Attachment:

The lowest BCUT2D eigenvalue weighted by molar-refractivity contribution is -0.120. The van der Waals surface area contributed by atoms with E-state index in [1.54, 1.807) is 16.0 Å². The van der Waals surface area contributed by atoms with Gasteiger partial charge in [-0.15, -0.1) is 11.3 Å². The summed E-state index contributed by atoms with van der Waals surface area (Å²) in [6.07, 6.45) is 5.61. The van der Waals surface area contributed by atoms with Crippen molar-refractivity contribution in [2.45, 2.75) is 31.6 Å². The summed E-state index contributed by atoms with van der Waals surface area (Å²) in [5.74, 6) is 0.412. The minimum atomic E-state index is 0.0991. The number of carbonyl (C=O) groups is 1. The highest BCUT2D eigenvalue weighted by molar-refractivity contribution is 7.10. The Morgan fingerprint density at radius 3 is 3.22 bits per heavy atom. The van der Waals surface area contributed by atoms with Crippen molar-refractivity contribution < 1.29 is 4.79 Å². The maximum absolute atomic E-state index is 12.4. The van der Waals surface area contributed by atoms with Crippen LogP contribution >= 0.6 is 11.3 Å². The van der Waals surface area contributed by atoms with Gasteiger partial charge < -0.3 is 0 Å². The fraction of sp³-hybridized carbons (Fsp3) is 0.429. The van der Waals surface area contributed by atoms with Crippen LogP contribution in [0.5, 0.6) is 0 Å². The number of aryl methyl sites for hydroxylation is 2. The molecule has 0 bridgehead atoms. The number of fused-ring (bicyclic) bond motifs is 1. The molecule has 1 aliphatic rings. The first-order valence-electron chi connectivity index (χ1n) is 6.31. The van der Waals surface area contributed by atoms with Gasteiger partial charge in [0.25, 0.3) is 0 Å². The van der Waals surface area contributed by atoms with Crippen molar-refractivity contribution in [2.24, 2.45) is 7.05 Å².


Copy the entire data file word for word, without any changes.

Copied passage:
The lowest BCUT2D eigenvalue weighted by molar-refractivity contribution is -0.120. The van der Waals surface area contributed by atoms with E-state index in [1.54, 1.807) is 16.0 Å². The van der Waals surface area contributed by atoms with Gasteiger partial charge in [-0.15, -0.1) is 11.3 Å². The summed E-state index contributed by atoms with van der Waals surface area (Å²) in [6.07, 6.45) is 5.61. The van der Waals surface area contributed by atoms with Crippen molar-refractivity contribution in [2.45, 2.75) is 31.6 Å². The summed E-state index contributed by atoms with van der Waals surface area (Å²) in [5.74, 6) is 0.412. The minimum atomic E-state index is 0.0991. The number of carbonyl (C=O) groups is 1. The highest BCUT2D eigenvalue weighted by molar-refractivity contribution is 7.10. The Morgan fingerprint density at radius 3 is 3.22 bits per heavy atom. The van der Waals surface area contributed by atoms with Crippen molar-refractivity contribution < 1.29 is 4.79 Å². The maximum absolute atomic E-state index is 12.4. The van der Waals surface area contributed by atoms with Crippen LogP contribution >= 0.6 is 11.3 Å². The van der Waals surface area contributed by atoms with Gasteiger partial charge < -0.3 is 0 Å². The fraction of sp³-hybridized carbons (Fsp3) is 0.429. The van der Waals surface area contributed by atoms with Crippen LogP contribution in [0.5, 0.6) is 0 Å². The number of aryl methyl sites for hydroxylation is 2. The molecule has 0 bridgehead atoms. The number of fused-ring (bicyclic) bond motifs is 1. The molecule has 1 aliphatic rings. The first-order valence-electron chi connectivity index (χ1n) is 6.31. The van der Waals surface area contributed by atoms with Gasteiger partial charge in [0.25, 0.3) is 0 Å². The van der Waals surface area contributed by atoms with Crippen molar-refractivity contribution in [2.24, 2.45) is 7.05 Å².